“Steve Wozniak says he never intended to change the world. That was the other Steve, Steve Jobs. He just wanted to build computers. Oh, and he really – really – wanted to spend his career as an HP engineer, a position he reluctantly left. Life turned out differently for the self-trained electrical engineer. In 1976, he and Jobs started Apple Computer, which would help launch the personal-computer revolution. Wozniak recently sat down with the San Jose Mercury News to talk about Apple’s 30th anniversary in his home perched in the Los Gatos hills. Here is an edited version of that interview.”
Q&A with Apple Co-Founder Steve Wozniak
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2006-04-11 8:22 pmRonald Vos
While Apple-people do tend to overexagerate the role Apple played in bringing computers to the masses (not too dissimilar from Microsofties), Apple did play a significant role in making them usable.
Woz’ engineering skills in integrating colour graphics was a key element.
Very interesting link though.
Anyway, this interview is much too brief for my taste.
For those with more of an interest in Woz and his involvement with early Apple, his lecture is a must see, although a bit long (skip to 7:20 to miss the housekeeping announcements):
http://www.computerhistory.org/archive/woz200k.wmv (147.7 MB)
http://www.computerhistory.org/archive/woz56k.wmv (24.2 MB)
Edited 2006-04-11 20:27
2006-04-11 8:33 pmBest
I don’t think you can really argue that the apple 2 wasn’t the first commercially available, affordable example of what we would today consider a personal computer.
A few of the machines on that page would likely be classified today as work stations. $5k is a bit much for me, or most other people to drop on a computer. To achieve critical mass, a personal computer really needs to be below the $1000 mark, something apple forgot for a long time.
Most of the machines on that page are essentially just processors in a box, with no easy way for an average person to get it going, being intended mainly for hobbyists or enthusiasts. Indeed, the machine that they point out as first (the Simon) was a kit machine in this category.
Others are (as it points out) basically just prototypes. Which while interesting, didn’t make an impact the way that the apple 2 did.
Also, TWIT48 was probably better since it had a number of early apple employees including Wozniak talking about the Apple 1, 2, and Mac.
Edited 2006-04-11 20:34
2006-04-12 4:07 amEric Martin
The apple 1.
2006-04-13 1:15 pmgdanko
Wrong, try again.
The Commodore PET predated the IBM PC by four years in 1977. It was the first truly usable personal computer. While the Apple I existed, we all know it was hardly a usable machine.
“You didn’t change the world. ”
Well, umm.. yeah.
No one said “We invented computing” but they did change it. They gained mindshare and had a great product that was easy to use that didn’t require you to learn DOS commands and you didn’t have to build it from a kit.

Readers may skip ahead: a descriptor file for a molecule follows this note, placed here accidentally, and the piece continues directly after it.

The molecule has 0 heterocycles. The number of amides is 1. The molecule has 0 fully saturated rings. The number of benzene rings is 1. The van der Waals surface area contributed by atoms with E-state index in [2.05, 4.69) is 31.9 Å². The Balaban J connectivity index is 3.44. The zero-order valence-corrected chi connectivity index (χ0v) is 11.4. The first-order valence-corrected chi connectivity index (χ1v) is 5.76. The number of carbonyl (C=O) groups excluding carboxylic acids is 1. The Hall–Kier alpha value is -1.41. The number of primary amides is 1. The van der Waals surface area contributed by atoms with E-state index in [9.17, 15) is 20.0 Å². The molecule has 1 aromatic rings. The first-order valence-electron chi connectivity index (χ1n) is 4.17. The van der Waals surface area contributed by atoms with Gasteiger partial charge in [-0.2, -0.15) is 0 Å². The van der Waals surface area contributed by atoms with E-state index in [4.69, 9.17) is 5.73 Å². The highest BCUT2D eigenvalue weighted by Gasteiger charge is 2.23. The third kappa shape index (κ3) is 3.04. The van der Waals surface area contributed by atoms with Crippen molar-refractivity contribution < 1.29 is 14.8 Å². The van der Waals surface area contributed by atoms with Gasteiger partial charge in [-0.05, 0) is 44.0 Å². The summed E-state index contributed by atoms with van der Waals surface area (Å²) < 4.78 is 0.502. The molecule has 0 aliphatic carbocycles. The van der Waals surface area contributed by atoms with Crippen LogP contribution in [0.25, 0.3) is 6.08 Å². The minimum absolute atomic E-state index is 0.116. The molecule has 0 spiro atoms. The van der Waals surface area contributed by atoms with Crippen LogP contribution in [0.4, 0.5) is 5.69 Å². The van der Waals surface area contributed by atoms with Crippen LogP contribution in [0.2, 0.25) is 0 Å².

No, they didn’t invent that idea either.. but they made it into the minds of the people. Computing became a common place thing.
Sure, had they not been there, it probably would have been another company, but the assertion that they changed the world is correct IMO.
It was Compaq that changed the world.
Because what Compaq did led to open hardware. Without open hardware we would not be reading this. Google would not be running cheaply on generic stuff. You would not have generic parts anyone can plug into any machine.
Open hardware was one innovation Apple has resolutely turned its back on for 30 years. If the Apple model had won, and thank goodness it didn’t, there would be islands of software+hardware locked down by incompatible manufacturers whose main object would be to keep others out and limit our ability to switch.
It would all be done in the name of the integrated experience of course. We can be glad it didn’t happen that way. Anyone who influences public procurement has a duty to make sure it never does.
OS of your choice, on the hardware of your choice!
2006-04-12 6:39 pmwowmir
You hit the nail on the head buddy. I would never have been able to afford a mac in my first year engineering. Even today I tinker the hardware of my comp with the pleasant assurance that if any thing blows I just
buy that part and replace it myself. I like apple though, just because everyone cant afford a Porche is no reason it should not be manufactured.
Thank god we have “integrated experience” for toasters and washing machines..
BTW: Actually, your kind of choice is rather limited. There’s no such thing as “open hardware”. Ever run Windows on a SPARC?
I enjoyed reading this.
Especially the part that both Steve Wozniak & Steve Jobs are still on good, cordial terms.
Hey Steve. If you read this website then let me inform you. You didn’t change the world.
The personal computer was here before you guys showed up.